Historical and Revision Notes
Oct. 26, 1970, Pub. L. 91–508, §§ 221–223, 84 Stat. 1122.
In subsection (a), the words “coins or” are added, and the words “prescribe” and “prescribes” are substituted for “specify” in 31:1081, and “require”, for consistency. The words “other parties thereto or” in 31:1082 are omitted as surplus. The words “to the Secretary” in 31:1081 are omitted as unnecessary and for clarity. The words “in such detail” are omitted as surplus. The words “A participant acting for another person shall make the report as the agent or bailee of the person and identify the person for whom the transaction is being made” are substituted for 31:1082(last sentence) for clarity and to eliminate unnecessary words.
In subsection (b), the words “in his discretion” and “individually or by class” are omitted as surplus. The word “Government” is added for consistency. The words “or a regulation under this subchapter”, are added because of the restatement. The words “(except a violation of section 5315 of this title or a regulation prescribed under section 5315)” are added because 31:1141–1143 was not enacted as a part of the Currency and Foreign Transactions Reporting Act that is restated in this subchapter.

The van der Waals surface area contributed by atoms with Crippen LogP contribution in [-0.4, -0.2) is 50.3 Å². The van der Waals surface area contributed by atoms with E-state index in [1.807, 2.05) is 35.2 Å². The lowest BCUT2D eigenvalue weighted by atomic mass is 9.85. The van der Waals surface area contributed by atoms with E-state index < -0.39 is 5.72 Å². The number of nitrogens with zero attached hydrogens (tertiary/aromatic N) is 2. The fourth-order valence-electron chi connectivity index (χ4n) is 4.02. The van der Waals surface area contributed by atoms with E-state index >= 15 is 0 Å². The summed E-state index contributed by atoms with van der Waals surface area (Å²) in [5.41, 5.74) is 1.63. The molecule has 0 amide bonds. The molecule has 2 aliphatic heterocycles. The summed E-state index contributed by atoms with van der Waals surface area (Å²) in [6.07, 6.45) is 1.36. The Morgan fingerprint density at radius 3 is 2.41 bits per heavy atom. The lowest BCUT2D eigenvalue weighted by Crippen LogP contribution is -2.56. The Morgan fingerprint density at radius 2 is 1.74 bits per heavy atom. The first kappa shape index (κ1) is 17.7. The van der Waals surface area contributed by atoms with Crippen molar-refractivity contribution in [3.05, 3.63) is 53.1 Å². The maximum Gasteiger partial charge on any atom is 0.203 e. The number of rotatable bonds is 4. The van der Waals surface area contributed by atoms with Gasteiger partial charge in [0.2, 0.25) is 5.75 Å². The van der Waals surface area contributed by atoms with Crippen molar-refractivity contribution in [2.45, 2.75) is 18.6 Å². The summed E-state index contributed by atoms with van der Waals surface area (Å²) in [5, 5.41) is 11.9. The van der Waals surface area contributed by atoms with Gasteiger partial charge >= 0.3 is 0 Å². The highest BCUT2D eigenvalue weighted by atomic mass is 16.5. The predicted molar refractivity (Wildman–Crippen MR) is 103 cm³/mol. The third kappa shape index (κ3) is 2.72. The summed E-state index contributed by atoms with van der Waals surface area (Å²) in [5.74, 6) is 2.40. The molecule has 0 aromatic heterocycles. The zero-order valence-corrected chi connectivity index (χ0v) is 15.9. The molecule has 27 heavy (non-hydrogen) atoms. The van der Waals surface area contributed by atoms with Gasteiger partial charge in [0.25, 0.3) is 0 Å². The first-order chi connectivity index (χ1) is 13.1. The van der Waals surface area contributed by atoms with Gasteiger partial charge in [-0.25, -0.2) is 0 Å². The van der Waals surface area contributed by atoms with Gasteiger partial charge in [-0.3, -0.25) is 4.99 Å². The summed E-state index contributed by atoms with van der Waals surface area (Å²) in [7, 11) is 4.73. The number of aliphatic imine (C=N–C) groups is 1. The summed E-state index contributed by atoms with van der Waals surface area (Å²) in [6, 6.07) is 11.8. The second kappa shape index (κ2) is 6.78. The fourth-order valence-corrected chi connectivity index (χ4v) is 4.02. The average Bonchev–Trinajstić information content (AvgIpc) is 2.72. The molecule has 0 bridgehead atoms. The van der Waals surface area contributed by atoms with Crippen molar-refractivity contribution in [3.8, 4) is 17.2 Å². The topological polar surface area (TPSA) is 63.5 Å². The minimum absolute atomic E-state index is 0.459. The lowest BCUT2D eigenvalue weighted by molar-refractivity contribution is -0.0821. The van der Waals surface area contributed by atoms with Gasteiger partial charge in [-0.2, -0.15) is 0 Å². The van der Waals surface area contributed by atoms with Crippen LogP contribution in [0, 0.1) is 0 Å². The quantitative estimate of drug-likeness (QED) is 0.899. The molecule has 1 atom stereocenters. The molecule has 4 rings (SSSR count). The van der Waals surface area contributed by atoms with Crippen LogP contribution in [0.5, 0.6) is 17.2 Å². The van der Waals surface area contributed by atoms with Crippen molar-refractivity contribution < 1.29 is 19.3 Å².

In subsection (c)(1), clause (A) is substituted for “with respect to a domestic financial institution . . . with that institution” for clarity. Clause (C) is substituted for “any such person may, at his election and in lieu of filing the report in the manner hereinabove prescribed, file the report with the Secretary” to eliminate unnecessary words.
References in Text
Section 411 of the National Housing Act, referred to in subsec. (b), which was classified to section 1730d of Title 12, Banks and Banking, was repealed by Pub. L. 101–73, title IV, § 407, Aug. 9, 1989, 103 Stat. 363.
Section 19(b)(1)(A) and (C) of the Federal Reserve Act, referred to in subsecs. (e)(2)(A) and (g)(1), is classified to section 461(b)(1)(A) and (C) of Title 12.